Aubusson Tapestries

Breaking Through Tradition – Curator’s Essay

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Tapestries are listed by title, as the work is primarily the product of weavers from an artist’s design, hence the atelier, or weaver’s name, is first. All photography and accompanying text are provided by Cresside Collette unless otherwise credited. All Aubusson tapestries are part of the Cité Internationale de la Tapisserie collection, Aubusson. These pieces are woven with cotton warp and wool weft unless specified otherwise. Sizes are not mentioned if unavailable.


Atelier Patrick Guillot – designer Nicolas Buffe

“Peau de Licorne,” Atelier Patrick Guillot, designer Nicolas Buffe, first prize, 2010.

In appropriating the unicorn image, this tapestry references historical subject matter in a totally contemporary form. Woven as the flayed skin of a beast, the idea of the trophy floor rug is also present. Buffe’s complex Manga-style illustration also holds contemporary symbols in its iconography. The unicorn is completed by hoofs, head and horn made of Limoges porcelain.

Atelier Bernard Battu – designer Olivier Nottelet

“La rivière au bord de l’eau,” Atelier Bernard Battu, designer Olivier Nottelet, third prize, 2010.

Nottelet’s fluid drawing in Chinese ink suggests graphic play between natural elemental forms of earth and water. Limited to three colours, this work is an essay in ambiguity, in which figuration can be found within abstraction.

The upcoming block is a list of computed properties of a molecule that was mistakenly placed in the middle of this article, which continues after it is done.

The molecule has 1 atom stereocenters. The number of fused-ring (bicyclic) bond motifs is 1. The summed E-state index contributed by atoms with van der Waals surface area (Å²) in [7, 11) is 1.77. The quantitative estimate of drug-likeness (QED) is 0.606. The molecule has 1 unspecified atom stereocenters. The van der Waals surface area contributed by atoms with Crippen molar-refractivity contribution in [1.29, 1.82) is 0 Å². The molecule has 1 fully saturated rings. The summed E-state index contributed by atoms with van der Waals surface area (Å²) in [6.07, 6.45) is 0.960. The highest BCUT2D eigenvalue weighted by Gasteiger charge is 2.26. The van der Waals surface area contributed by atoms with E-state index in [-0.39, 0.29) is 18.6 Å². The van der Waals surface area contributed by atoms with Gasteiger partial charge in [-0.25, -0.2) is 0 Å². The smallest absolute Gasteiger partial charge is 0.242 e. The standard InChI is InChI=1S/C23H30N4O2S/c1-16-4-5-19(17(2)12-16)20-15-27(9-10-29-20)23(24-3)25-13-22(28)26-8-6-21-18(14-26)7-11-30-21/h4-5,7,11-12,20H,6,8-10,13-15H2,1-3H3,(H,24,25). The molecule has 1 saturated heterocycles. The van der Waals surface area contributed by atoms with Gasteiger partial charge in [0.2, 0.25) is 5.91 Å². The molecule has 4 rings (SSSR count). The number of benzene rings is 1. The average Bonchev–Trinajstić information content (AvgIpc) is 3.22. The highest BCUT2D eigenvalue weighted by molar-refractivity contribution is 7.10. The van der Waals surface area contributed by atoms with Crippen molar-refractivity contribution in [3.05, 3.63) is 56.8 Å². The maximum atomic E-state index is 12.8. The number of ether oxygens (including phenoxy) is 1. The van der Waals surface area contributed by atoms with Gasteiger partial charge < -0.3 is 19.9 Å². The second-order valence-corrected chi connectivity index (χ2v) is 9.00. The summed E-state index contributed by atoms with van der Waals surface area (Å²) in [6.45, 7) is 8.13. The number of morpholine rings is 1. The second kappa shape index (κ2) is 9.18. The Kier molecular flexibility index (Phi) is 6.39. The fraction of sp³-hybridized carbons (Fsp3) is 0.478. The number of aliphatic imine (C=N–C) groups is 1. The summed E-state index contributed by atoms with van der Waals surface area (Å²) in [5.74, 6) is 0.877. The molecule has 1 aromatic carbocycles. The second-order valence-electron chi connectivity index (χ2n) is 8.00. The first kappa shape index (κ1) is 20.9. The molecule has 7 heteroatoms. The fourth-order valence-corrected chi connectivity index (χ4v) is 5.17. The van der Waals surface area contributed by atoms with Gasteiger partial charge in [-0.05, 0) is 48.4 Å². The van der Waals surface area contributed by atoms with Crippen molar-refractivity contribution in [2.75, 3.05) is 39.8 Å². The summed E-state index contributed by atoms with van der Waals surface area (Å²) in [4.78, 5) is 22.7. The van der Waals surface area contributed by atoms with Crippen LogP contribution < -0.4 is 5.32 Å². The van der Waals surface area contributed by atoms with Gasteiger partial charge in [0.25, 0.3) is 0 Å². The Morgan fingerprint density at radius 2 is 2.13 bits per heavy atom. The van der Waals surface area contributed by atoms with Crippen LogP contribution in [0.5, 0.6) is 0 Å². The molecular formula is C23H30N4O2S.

Atelier A2 – designer Cécile de Talec

“Panoramique Polyphonique,” Atelier A2, weavers France-Odile Crinière and Martine Stamm, designer Cécile de Talec, 1st prize 2011.

Cécile de Talec has designed a light and sound environment in the form of a circular tent. This architectural design presented huge challenges for weavers due to its sheer size and double-sided requirement. Light reflective yarns were used so that viewers enter a shimmering blue universe within which sounds of nature can be heard upon entry.


Atelier Legoueix – designer Mathieu Mercier

“Sans Titre,” Atelier Legoueix, Weavers Daniel Bayle and Agnès-Marie Durieux for Atelier Legoueix, designer Mathieu Mercier, third prize 2011.

Mathieu Mercier’s art is characterised by placement of everyday industrial objects into the frame of fine art, liberating them from the ordinary and presenting them in a new light. Three studios submitted their individual tapestry interpretations of this rope coil, but this ingenious and complex pixel formula that utilises just seven colours was chosen. The result is brilliant; a triumph of the materiality of both represented object and woven form. The illusory space is an equal fascination, as viewers perceive the tapestry at varying optical depths. This work measures 3.20 x 3.20 m. and was finished in 2014.

Atelier Catherine Bernet – designers Vincent Bécheau and Marie Laure Bourgeois

“Tapis-Porte,” Atelier Catherine Bernet, designers Vincent Bécheau and Marie Laure Bourgeois, third prize 2012.

This three-dimensional tapestry doorway (8m. long x 2 m. wide, with door height of 2.80 m.) was woven in one continuous piece, with slits left in its formation to allow the door to be raised vertically from the horizontal floor path. Imagery is comprised of a complex calligraphic collage of all the world’s languages, symbolising the search for unity and peace amongst nations through constructive dialogue. This weaving feat took more than two years to complete.